I can’t stop thinking about that brutal July 4 slaying aboard a Metro train.
It was the first homicide on a Metro car, it happened in front of horrified passengers and it raises hard, haunting questions.
Kevin Joseph Sutherland, 24, was on his way to meet friends when someone grabbed his cellphone, punched him and stabbed him dozens of times. Witnesses say that Sutherland cried out as he was assaulted. That the assailant threw Sutherland’s phone at his unconscious body, then went on to rob others before jumping off the Red Line train.
After a two-day manhunt, a suspect, Jasper Spires, 18, was arrested Monday and has been charged with first-degree murder while armed, and that news came as a relief. But for days, I’ve wondered over and over: What would have happened if a few of the 10 or so people nearby had intervened?
And here are the deeper considerations: What are our obligations to one another in a civilized society? Am I my brother’s keeper? Should I be? Spires is not a large man. Court documents describe him as a 5-foot-5, 125-pound black man. Did unconscious bias make the teenager seem bigger or make his odds seem better than the nearly dozen people around him?
I was not there. I cannot imagine the speed of the attack (it took place in minutes between Metro stations), or how shocked and afraid I might have been at the sight of a knife-wielding man. There are also reports that he may have been on drugs.
A witness who was robbed told The Washington Post this week that she and the other passengers felt it was too dangerous to intervene. “I think we were all trying to stay away from him considering he had a knife,” she said. They didn’t know what to do, and no one was going to try to stop the suspect. It is an understandable reaction.
“We don’t want to second-guess in any way the actions of those who witnessed this incredibly violent crime,” says Morgan Dye, a spokeswoman for Metro. A statement from the agency read: “As a general matter, Metro Transit Police do not advise people to intervene or confront suspects, out of concern for their safety.” Instead they should notify police, note the person’s description and remain on the scene. Witnesses did this.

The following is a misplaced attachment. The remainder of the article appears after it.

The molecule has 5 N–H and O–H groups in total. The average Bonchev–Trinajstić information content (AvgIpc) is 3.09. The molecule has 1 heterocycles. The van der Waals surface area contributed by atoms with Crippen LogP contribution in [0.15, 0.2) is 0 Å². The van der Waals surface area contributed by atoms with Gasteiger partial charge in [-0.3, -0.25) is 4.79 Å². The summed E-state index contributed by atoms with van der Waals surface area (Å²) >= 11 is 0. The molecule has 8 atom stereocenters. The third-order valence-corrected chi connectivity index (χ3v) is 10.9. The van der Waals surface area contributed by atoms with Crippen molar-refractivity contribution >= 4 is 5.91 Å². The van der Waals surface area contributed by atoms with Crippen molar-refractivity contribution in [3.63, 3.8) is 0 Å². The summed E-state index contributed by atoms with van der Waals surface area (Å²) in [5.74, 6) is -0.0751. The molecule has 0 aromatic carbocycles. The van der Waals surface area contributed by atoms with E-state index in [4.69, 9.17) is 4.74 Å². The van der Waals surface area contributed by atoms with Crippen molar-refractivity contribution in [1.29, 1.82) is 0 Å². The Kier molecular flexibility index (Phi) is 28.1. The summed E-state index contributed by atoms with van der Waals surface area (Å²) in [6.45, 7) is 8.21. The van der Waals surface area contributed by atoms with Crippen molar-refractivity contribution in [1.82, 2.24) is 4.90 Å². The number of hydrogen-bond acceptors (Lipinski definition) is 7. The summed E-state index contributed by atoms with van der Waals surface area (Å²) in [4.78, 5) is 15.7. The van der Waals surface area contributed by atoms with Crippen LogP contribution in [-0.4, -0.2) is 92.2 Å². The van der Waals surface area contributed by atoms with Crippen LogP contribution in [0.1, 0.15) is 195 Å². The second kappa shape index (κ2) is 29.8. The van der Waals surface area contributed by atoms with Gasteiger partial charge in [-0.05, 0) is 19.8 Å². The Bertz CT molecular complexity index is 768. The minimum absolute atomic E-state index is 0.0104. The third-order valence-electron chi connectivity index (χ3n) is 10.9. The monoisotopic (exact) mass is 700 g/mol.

But I still keep turning the attack over in my mind.
If we see an abandoned baby, as happened when a woman left her 6-week-old by the side of the road last week in Anne Arundel County, we rescue it, right? And if, instead of being attacked, Sutherland had fallen onto the tracks, we can imagine a crowd rushing to save him. But what do we do if an intervention involves greater personal risk?
Is there even a way to ask these questions without judgment? And is the risk of judgment the worst thing that happens when these questions go unconsidered?
I don’t have answers. I just know I was reminded of the 1964 case in Queens where numerous witnesses (the number is disputed) saw Kitty Genovese stabbed to death outside an apartment and didn’t intervene.
I just know that my 17-year-old daughter recently completed a 14-week program at the U.S. Holocaust Memorial Museum that focused in part on the role of bystanders, and we now have a museum magnet on our refrigerator that reads, “What I do matters.”
If it were me, my loved ones, or any of us — because after all, we’ve all ridden Metro — I would desperately hope somebody would help. I would hope that’s what I would do. I cannot stomach that a man died perhaps realizing that help wasn’t coming.
I can’t stop asking myself what I would have done, because it’s not a rhetorical question.
I was walking through a park in April when I saw a couple fighting. At one point, the young woman lunged at the guy. He caught her and threatened to throw her into a deep pond. Others saw this as well, but the couple ended up in my path and I jumped between them. The man raised his fist.
“Don’t hit her. You can’t hit her,” I begged him. The woman reached around me and slapped him in the face. I grabbed her as she was still swinging and urged her to her car. Then I went back to look for my glasses, which had flown off my head. For hours afterward, I was trembly. I don’t know what I would have done if either had had a weapon.
It’s a scary world. There are absolutely things in it that can kill you. But there are also things we can’t live with. And even at personal risk it’s worthwhile as citizens, and a society, to ask what those are. We are reminded, again, in horrifying fashion, that these aren’t just rhetorical questions.
For more by O’Neal, visit wapo.st/lonnae.